Gerry Simpson researches abuses against refugees and displaced persons fleeing persecution and conflict, focusing mainly on Africa and the Middle East.
Simpson has worked on the Afghan, Eritrean, Ivorian, Nigerian, Somali, Syrian and Zimbabwean refugee crises in Afghanistan, Egypt, Israel, Jordan, Kenya, Liberia, Libya, Nigeria, Cameroon, South Africa and Turkey, and on the plight of internally displaced people in Chad, the Democratic Republic of Congo, Yemen and Sudan’s Southern Kordofan State.
Based in Geneva, Simpson regularly meets with the UN refugee agency (UNHCR) to advocate on Human Rights Watch's refugee work worldwide and to press the agency to enhance its protection of refugees.
Before joining Human Rights Watch, Simpson worked as a human rights lawyer in London and then as an advocate and protection officer with Medecins sans Frontieres, the Norwegian Refugee Council and the International Rescue Committee's Emergency Team in numerous countries, including the Central African Republic, Colombia, Darfur, Sierra Leone, southern Sudan, Sri Lanka, Tajikistan and Uganda. Simpson holds law degrees from Southampton (UK) and Rouen (France) Universities and from the College of Europe in Bruges (Belgium).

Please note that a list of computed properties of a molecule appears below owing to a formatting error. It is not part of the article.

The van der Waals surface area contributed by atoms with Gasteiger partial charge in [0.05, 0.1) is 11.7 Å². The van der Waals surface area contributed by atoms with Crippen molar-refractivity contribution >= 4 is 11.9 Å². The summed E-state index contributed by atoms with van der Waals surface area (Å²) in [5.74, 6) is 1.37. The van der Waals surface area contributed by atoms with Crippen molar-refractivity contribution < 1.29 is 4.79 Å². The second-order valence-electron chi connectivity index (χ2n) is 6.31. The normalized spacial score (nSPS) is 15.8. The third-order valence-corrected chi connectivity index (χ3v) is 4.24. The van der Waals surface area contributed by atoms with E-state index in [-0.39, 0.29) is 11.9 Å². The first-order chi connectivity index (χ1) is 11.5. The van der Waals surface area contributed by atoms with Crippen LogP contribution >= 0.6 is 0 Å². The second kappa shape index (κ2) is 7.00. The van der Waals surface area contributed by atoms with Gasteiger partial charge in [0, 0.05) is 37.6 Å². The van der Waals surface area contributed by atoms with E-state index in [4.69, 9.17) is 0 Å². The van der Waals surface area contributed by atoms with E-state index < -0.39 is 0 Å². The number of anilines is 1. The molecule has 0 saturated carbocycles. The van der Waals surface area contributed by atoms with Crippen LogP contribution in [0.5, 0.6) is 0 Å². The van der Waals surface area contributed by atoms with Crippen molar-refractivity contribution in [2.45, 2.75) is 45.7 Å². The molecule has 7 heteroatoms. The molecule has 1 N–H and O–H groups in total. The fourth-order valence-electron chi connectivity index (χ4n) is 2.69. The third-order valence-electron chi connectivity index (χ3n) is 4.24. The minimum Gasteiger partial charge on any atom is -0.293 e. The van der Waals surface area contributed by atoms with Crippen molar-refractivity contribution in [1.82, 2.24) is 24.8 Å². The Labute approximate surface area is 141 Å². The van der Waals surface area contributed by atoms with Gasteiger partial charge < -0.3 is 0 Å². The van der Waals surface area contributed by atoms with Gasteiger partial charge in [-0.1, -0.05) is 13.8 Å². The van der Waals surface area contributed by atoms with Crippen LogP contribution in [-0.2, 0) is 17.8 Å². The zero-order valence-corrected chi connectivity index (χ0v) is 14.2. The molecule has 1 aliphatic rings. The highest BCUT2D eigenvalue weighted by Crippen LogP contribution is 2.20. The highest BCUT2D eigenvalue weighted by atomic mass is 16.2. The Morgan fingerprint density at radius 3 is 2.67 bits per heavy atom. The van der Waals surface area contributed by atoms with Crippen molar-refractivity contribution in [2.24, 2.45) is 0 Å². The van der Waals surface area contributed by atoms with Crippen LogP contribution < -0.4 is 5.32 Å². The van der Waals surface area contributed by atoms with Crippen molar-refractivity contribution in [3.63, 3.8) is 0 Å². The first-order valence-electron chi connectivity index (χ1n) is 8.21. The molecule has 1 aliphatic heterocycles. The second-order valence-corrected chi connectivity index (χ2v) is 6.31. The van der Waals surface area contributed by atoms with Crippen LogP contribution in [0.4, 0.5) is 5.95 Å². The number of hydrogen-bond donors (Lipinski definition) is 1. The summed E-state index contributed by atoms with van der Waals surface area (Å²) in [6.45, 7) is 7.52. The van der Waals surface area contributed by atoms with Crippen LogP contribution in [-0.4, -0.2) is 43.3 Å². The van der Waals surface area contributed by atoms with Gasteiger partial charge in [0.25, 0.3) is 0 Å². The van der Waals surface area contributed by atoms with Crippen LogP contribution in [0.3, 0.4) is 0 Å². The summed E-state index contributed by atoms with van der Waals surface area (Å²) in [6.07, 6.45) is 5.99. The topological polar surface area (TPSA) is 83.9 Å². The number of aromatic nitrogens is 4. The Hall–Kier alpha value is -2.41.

- CommentaryPublished in Refugees Deeply
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The Mass Forced Return of Afghan Refugees
Israel’s Coercion of Eritrean and Sudanese Asylum Seekers to Leave Israel
Trafficking and Torture of Eritreans in Sudan and Egypt
Kenyan Police Abuse of Refugees in Nairobi
The Vicious Cycle of Displacement in Eastern Congo
Police Abuse of Somali Refugees
Uninvestigated Laws of War Violations in Yemen’s War with Huthi Rebels
Kenya’s Forgotten Somali Refugee Crisis
The Challenge of Humanitarian Access in Yemen’s Forgotten War
Zimbabweans Seeking Refuge in South Africa